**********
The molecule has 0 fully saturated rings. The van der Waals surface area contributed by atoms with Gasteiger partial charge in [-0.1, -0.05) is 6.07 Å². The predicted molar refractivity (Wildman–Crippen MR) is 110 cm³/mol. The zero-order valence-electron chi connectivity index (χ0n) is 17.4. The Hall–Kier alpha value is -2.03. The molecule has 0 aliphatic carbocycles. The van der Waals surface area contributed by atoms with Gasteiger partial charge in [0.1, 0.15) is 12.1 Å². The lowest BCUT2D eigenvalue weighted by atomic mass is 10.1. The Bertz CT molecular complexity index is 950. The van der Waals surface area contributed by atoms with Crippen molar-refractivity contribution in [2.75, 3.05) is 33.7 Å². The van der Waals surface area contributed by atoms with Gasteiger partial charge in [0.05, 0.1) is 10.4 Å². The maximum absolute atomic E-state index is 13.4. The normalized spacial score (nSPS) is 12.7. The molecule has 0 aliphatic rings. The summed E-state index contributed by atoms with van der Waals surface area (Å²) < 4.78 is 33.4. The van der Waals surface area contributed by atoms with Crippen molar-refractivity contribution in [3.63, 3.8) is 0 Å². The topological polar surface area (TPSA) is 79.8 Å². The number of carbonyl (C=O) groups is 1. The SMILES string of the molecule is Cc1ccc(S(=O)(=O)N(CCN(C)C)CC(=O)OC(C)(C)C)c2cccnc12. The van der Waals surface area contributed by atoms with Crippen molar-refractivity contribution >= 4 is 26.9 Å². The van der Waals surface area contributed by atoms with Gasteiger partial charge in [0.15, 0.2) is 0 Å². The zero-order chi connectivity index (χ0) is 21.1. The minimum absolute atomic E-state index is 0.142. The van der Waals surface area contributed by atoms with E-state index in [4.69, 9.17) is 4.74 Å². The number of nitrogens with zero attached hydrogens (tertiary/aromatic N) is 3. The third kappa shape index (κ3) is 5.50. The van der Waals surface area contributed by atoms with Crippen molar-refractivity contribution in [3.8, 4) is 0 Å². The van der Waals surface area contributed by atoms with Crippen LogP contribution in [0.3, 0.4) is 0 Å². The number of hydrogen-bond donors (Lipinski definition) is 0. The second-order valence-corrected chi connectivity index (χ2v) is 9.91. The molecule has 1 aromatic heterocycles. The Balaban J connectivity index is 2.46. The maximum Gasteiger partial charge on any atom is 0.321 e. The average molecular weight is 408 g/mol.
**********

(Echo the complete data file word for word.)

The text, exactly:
The molecule has 0 fully saturated rings. The van der Waals surface area contributed by atoms with Gasteiger partial charge in [-0.1, -0.05) is 6.07 Å². The predicted molar refractivity (Wildman–Crippen MR) is 110 cm³/mol. The zero-order valence-electron chi connectivity index (χ0n) is 17.4. The Hall–Kier alpha value is -2.03. The molecule has 0 aliphatic carbocycles. The van der Waals surface area contributed by atoms with Gasteiger partial charge in [0.1, 0.15) is 12.1 Å². The lowest BCUT2D eigenvalue weighted by atomic mass is 10.1. The Bertz CT molecular complexity index is 950. The van der Waals surface area contributed by atoms with Crippen molar-refractivity contribution in [2.75, 3.05) is 33.7 Å². The van der Waals surface area contributed by atoms with Gasteiger partial charge in [0.05, 0.1) is 10.4 Å². The maximum absolute atomic E-state index is 13.4. The normalized spacial score (nSPS) is 12.7. The molecule has 0 aliphatic rings. The summed E-state index contributed by atoms with van der Waals surface area (Å²) < 4.78 is 33.4. The van der Waals surface area contributed by atoms with Crippen molar-refractivity contribution in [3.63, 3.8) is 0 Å². The topological polar surface area (TPSA) is 79.8 Å². The number of carbonyl (C=O) groups is 1. The SMILES string of the molecule is Cc1ccc(S(=O)(=O)N(CCN(C)C)CC(=O)OC(C)(C)C)c2cccnc12. The van der Waals surface area contributed by atoms with Crippen molar-refractivity contribution >= 4 is 26.9 Å². The van der Waals surface area contributed by atoms with Gasteiger partial charge in [0.15, 0.2) is 0 Å². The zero-order chi connectivity index (χ0) is 21.1. The minimum absolute atomic E-state index is 0.142. The van der Waals surface area contributed by atoms with E-state index in [4.69, 9.17) is 4.74 Å². The number of nitrogens with zero attached hydrogens (tertiary/aromatic N) is 3. The third kappa shape index (κ3) is 5.50. The van der Waals surface area contributed by atoms with Crippen molar-refractivity contribution in [3.8, 4) is 0 Å². The van der Waals surface area contributed by atoms with Crippen LogP contribution in [0.3, 0.4) is 0 Å². The number of hydrogen-bond donors (Lipinski definition) is 0. The second-order valence-corrected chi connectivity index (χ2v) is 9.91. The molecule has 1 aromatic heterocycles. The Balaban J connectivity index is 2.46. The maximum Gasteiger partial charge on any atom is 0.321 e. The average molecular weight is 408 g/mol.